Here's a study that seems kind of surprising at first, but actually kind of makes sense seeing as how creeping on your friends and tweeting "F*** YOU" at politicians you don't like never seemed like it would be all that healthy to begin with.
According to the findings of a University of Pittsburgh School of Medicine experiment, the more time that a young adult spends on social media, the more likely it is they'll feel socially isolated. The conclusion, which was published on Monday in the American Journal of Preventive Medicine, finds that social media won't present a solution to a lackluster social life if you already lack fulfilling relationships with people. As if that doesn't suck enough, past studies have found that social isolation correlates with an increased risk of an early death.
"This is an important issue to study because mental health problems and social isolation are at epidemic levels among young adults," said Brian A. Primack, the lead author of the study. "We are inherently social creatures, but modern life tends to compartmentalize us instead of bringing us together. While it may seem that social media presents opportunities to fill that social void, I think this study suggests that it may not be the solution people were hoping for."
Back in 2014, Primack, along with several other researchers, asked almost 2,000 U.S. adults between the ages of 19 and 32 about the frequency with which they use the 11 top social media platforms (YouTube, Twitter, Facebook, Instagram, etc.) What they found was that the shut-ins who were on social media for two or more hours per day were twice as likely to be socially isolated as their lesser shut-in peers who were on social media for half-an-hour or less per day. On top of that, participants who were on social media 58+ times per week were three times as likely to be lacking in social contact as people who were on nine times or less per week.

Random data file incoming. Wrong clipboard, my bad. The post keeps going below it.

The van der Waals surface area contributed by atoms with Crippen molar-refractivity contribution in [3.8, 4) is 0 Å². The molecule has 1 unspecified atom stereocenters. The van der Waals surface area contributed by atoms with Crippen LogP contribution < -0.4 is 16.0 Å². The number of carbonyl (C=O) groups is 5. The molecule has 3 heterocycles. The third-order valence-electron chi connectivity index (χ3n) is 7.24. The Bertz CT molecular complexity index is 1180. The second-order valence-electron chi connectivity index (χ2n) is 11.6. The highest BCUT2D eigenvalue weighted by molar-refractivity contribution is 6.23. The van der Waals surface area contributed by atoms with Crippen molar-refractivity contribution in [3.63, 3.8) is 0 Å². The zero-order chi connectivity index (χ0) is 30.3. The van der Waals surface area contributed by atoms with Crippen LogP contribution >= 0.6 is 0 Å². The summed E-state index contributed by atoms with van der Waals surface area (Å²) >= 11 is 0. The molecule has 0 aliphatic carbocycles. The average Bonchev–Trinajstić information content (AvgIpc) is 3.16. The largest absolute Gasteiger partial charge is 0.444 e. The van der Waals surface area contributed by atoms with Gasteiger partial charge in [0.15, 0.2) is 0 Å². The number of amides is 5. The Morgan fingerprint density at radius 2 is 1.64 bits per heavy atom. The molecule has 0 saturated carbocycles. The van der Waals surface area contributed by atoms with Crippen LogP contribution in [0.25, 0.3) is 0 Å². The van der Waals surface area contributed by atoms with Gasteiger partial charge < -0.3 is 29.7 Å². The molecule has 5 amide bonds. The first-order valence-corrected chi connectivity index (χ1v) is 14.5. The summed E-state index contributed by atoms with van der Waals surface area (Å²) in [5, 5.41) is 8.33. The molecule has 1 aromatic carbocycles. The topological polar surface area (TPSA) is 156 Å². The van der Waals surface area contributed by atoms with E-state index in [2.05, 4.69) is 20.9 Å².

This, of course, presents a chicken or the egg problem.
"We do not yet know which came first--the social media use or the perceived social isolation," said researcher Elizabeth Miller. "It's possible that young adults who initially felt socially isolated turned to social media. Or it could be that their increased use of social media somehow led to feeling isolated from the real world. It also could be a combination of both. But even if the social isolation came first, it did not seem to be alleviated by spending time online, even in purportedly social situations."
The findings led them to a number of theories, some of which include: browsing social media takes up the time that could be spent having real human interactions. That social media makes people feel like they're missing out, like when they see the picture of an event they weren't invited to. And that looking at other people's profiles can inspire jealousy because everyone always makes their lives look so glamorous on Instagram, Facebook, etc.
Both Primack and Miller believe doctors should ask patients about their social media usage, and that they should advise their patients reduce their time on those platforms if they're feeling socially deprived. Also, like always with these damn studies, they said that more research is necessary to fully understand the issue.